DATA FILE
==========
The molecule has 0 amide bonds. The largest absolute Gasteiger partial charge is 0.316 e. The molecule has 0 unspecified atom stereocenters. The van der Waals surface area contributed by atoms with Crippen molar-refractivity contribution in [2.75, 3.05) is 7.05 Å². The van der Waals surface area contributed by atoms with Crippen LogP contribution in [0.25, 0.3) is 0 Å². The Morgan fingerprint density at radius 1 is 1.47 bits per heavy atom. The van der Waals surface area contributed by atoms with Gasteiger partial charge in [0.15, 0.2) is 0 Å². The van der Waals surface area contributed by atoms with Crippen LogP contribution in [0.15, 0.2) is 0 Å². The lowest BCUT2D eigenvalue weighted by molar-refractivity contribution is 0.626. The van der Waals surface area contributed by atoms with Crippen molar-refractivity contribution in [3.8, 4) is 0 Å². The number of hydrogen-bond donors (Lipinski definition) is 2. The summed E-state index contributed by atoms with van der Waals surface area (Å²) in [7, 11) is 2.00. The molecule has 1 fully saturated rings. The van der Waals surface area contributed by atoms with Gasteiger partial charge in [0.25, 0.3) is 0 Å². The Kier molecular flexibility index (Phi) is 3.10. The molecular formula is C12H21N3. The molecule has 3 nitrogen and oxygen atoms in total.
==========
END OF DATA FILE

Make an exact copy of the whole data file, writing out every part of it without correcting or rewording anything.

The molecule has 0 amide bonds. The largest absolute Gasteiger partial charge is 0.316 e. The molecule has 0 unspecified atom stereocenters. The van der Waals surface area contributed by atoms with Crippen molar-refractivity contribution in [2.75, 3.05) is 7.05 Å². The van der Waals surface area contributed by atoms with Crippen LogP contribution in [0.25, 0.3) is 0 Å². The Morgan fingerprint density at radius 1 is 1.47 bits per heavy atom. The van der Waals surface area contributed by atoms with Gasteiger partial charge in [0.15, 0.2) is 0 Å². The van der Waals surface area contributed by atoms with Crippen LogP contribution in [0.15, 0.2) is 0 Å². The lowest BCUT2D eigenvalue weighted by molar-refractivity contribution is 0.626. The van der Waals surface area contributed by atoms with Crippen molar-refractivity contribution in [3.8, 4) is 0 Å². The number of hydrogen-bond donors (Lipinski definition) is 2. The summed E-state index contributed by atoms with van der Waals surface area (Å²) in [7, 11) is 2.00. The molecule has 1 fully saturated rings. The van der Waals surface area contributed by atoms with Gasteiger partial charge in [0.25, 0.3) is 0 Å². The Kier molecular flexibility index (Phi) is 3.10. The molecular formula is C12H21N3. The molecule has 3 nitrogen and oxygen atoms in total.